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Wednesday, August 17, 2022
MEXICO CITY, Oct 5 2010 (IPS) - “I dream of returning to my community and for everything to be normal again, although that won’t be easy,” Valentina Rosendo, one of two indigenous women who found justice at the Inter-American Court of Human Rights, told IPS.
In February 2002, 17-year-old Rosendo was washing clothes in a river near her home in the village of Barranca Bejuco, in the southern state of Guerrero, when she was accosted by a group of soldiers, two of whom raped her.
A month later, three soldiers raped Inés Fernández in her house in the nearby village of Barranca Tecuani.
In both cases, the Court found the state guilty of failing to guarantee the two Me’phaa Indian women’s rights to personal integrity, dignity, legal protection and a fair trial, to a life free of violence, and to not be tortured. Inter-American Court rulings are binding and cannot be appealed.
“They are two very similar sentences,” Alejandra Nuño, the Centre for Justice and International Law’s (CEJIL) director for Central America and Mexico, told IPS after the two rulings were reported Monday. “They refer to the presence of the soldiers, discrimination, and violence against women. And rape is classified as torture, in a case that has no precedents in Mexico.”
The IACHR referred the cases to the Court in May and August 2009.
The San José, Costa Rica-based Court and the Washington-based IACHR are the Organisation of American States (OAS) human rights bodies.
“The state cannot continue to deny these incidents, when the serious harm caused in these indigenous communities is abundantly clear,” Abel Barrera, executive director of Tlachinollan, told IPS. “Inés can’t live in peace, and Valentina can’t return to her community.”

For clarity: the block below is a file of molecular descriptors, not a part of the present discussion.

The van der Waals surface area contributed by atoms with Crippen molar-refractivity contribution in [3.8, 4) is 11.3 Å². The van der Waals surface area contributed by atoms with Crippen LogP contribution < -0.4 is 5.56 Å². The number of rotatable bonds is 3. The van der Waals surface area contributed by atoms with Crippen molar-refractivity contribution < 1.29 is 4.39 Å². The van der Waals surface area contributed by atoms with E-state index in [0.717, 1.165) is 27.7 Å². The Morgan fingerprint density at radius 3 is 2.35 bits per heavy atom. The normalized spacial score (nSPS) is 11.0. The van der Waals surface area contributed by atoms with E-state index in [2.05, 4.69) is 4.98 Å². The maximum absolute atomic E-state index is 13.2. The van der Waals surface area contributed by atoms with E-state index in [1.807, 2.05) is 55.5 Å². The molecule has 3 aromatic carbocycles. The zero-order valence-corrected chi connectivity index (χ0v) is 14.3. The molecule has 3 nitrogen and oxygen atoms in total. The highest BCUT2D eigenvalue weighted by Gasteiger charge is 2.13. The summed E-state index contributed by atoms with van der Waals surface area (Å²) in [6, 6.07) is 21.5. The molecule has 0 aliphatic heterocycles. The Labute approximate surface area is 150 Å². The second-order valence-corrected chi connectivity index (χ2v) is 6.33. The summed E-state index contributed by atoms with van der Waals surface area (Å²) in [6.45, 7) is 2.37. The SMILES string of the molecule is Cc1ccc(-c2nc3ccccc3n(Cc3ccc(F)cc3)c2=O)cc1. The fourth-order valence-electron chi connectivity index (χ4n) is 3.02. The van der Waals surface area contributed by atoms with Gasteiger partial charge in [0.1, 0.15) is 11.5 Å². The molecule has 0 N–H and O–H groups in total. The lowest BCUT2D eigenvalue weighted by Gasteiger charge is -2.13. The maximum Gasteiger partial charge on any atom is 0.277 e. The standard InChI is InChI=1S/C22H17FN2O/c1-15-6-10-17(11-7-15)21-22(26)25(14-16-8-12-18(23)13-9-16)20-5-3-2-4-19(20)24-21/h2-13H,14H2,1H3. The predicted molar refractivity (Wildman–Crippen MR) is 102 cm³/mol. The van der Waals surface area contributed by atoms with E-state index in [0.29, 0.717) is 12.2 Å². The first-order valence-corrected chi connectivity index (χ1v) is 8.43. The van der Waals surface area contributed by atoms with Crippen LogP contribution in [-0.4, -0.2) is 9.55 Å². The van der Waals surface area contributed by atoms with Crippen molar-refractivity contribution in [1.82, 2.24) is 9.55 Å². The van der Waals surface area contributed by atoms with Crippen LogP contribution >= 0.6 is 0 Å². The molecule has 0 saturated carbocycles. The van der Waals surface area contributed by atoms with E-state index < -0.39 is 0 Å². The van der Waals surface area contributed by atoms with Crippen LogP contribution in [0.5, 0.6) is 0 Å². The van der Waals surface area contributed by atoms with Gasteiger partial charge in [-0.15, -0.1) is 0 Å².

Abuses by the military and police are a permanent feature of life in rural areas in Guerrero, and reporting them to the Mexican justice system has had little to no effect, according to human rights organisations that have documented the cases. The authorities say the security forces are deployed in Guerrero to fight drug trafficking and small guerrilla groups.
The Court, presided over by Peruvian Judge Diego García-Sayán, ruled that the state violated three inter-American conventions: the 1969 American Convention on Human Rights, the 1987 Inter-American Convention to Prevent and Punish Torture, and the 1998 Inter-American Convention on the Prevention, Punishment, and Eradication of Violence Against Women.
In its sentences, handed down on Aug. 30 and 31, the Court called for a thorough civilian investigation into the crimes against the two women, and ordered the Mexican state to make a public apology to them in both Spanish and the Me’phaa language, publish the sentences in the official government gazette, and open a centre that would provide multidisciplinary health services for women in the area where the abuses took place.
It also calls for reforms of Mexico’s military justice code, with dates back to 1933, so that members of the armed forces are tried in civilian courts for crimes committed in the course of duty.
The Court ordered the state to pay some 87,000 dollars in damages and compensation to Fernández, her husband Prisciliano Sierra and their children, and 75,000 dollars to Rosendo and her daughter Yenis Bernardino.